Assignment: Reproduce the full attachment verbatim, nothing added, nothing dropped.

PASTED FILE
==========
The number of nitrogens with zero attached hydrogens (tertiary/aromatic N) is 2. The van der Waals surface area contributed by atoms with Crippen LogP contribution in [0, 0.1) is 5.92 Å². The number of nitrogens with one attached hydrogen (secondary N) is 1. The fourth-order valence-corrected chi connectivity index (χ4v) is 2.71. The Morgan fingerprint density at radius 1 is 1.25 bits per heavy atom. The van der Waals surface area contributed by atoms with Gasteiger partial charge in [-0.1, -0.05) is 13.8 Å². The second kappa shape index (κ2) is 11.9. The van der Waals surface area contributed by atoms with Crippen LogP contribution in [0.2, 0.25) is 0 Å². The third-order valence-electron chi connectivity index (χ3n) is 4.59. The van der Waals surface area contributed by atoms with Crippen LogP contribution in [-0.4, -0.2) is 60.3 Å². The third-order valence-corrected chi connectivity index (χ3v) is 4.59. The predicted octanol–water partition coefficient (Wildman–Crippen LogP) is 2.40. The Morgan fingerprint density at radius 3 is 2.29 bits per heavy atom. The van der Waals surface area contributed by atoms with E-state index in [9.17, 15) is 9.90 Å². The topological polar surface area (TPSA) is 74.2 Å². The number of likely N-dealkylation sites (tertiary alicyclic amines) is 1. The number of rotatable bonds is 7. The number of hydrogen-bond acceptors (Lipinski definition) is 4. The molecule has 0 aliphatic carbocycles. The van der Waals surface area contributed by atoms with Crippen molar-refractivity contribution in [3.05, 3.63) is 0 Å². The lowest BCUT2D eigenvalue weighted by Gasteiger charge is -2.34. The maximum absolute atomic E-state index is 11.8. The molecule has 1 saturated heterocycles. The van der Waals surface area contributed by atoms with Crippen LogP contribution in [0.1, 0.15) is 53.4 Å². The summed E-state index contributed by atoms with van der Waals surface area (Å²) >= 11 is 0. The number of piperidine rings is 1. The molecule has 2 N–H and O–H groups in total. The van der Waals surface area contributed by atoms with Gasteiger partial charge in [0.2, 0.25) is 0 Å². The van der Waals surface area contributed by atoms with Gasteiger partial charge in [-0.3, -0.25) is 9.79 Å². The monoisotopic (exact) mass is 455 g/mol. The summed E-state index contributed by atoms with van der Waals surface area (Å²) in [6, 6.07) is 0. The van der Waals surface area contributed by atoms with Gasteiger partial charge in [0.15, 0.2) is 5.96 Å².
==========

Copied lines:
The number of nitrogens with zero attached hydrogens (tertiary/aromatic N) is 2. The van der Waals surface area contributed by atoms with Crippen LogP contribution in [0, 0.1) is 5.92 Å². The number of nitrogens with one attached hydrogen (secondary N) is 1. The fourth-order valence-corrected chi connectivity index (χ4v) is 2.71. The Morgan fingerprint density at radius 1 is 1.25 bits per heavy atom. The van der Waals surface area contributed by atoms with Gasteiger partial charge in [-0.1, -0.05) is 13.8 Å². The second kappa shape index (κ2) is 11.9. The van der Waals surface area contributed by atoms with Crippen LogP contribution in [0.2, 0.25) is 0 Å². The third-order valence-electron chi connectivity index (χ3n) is 4.59. The van der Waals surface area contributed by atoms with Crippen LogP contribution in [-0.4, -0.2) is 60.3 Å². The third-order valence-corrected chi connectivity index (χ3v) is 4.59. The predicted octanol–water partition coefficient (Wildman–Crippen LogP) is 2.40. The Morgan fingerprint density at radius 3 is 2.29 bits per heavy atom. The van der Waals surface area contributed by atoms with E-state index in [9.17, 15) is 9.90 Å². The topological polar surface area (TPSA) is 74.2 Å². The number of likely N-dealkylation sites (tertiary alicyclic amines) is 1. The number of rotatable bonds is 7. The number of hydrogen-bond acceptors (Lipinski definition) is 4. The molecule has 0 aliphatic carbocycles. The van der Waals surface area contributed by atoms with Crippen molar-refractivity contribution in [3.05, 3.63) is 0 Å². The lowest BCUT2D eigenvalue weighted by Gasteiger charge is -2.34. The maximum absolute atomic E-state index is 11.8. The molecule has 1 saturated heterocycles. The van der Waals surface area contributed by atoms with Crippen LogP contribution in [0.1, 0.15) is 53.4 Å². The summed E-state index contributed by atoms with van der Waals surface area (Å²) >= 11 is 0. The number of piperidine rings is 1. The molecule has 2 N–H and O–H groups in total. The van der Waals surface area contributed by atoms with Gasteiger partial charge in [0.2, 0.25) is 0 Å². The van der Waals surface area contributed by atoms with Gasteiger partial charge in [-0.3, -0.25) is 9.79 Å². The monoisotopic (exact) mass is 455 g/mol. The summed E-state index contributed by atoms with van der Waals surface area (Å²) in [6, 6.07) is 0. The van der Waals surface area contributed by atoms with Gasteiger partial charge in [0.15, 0.2) is 5.96 Å².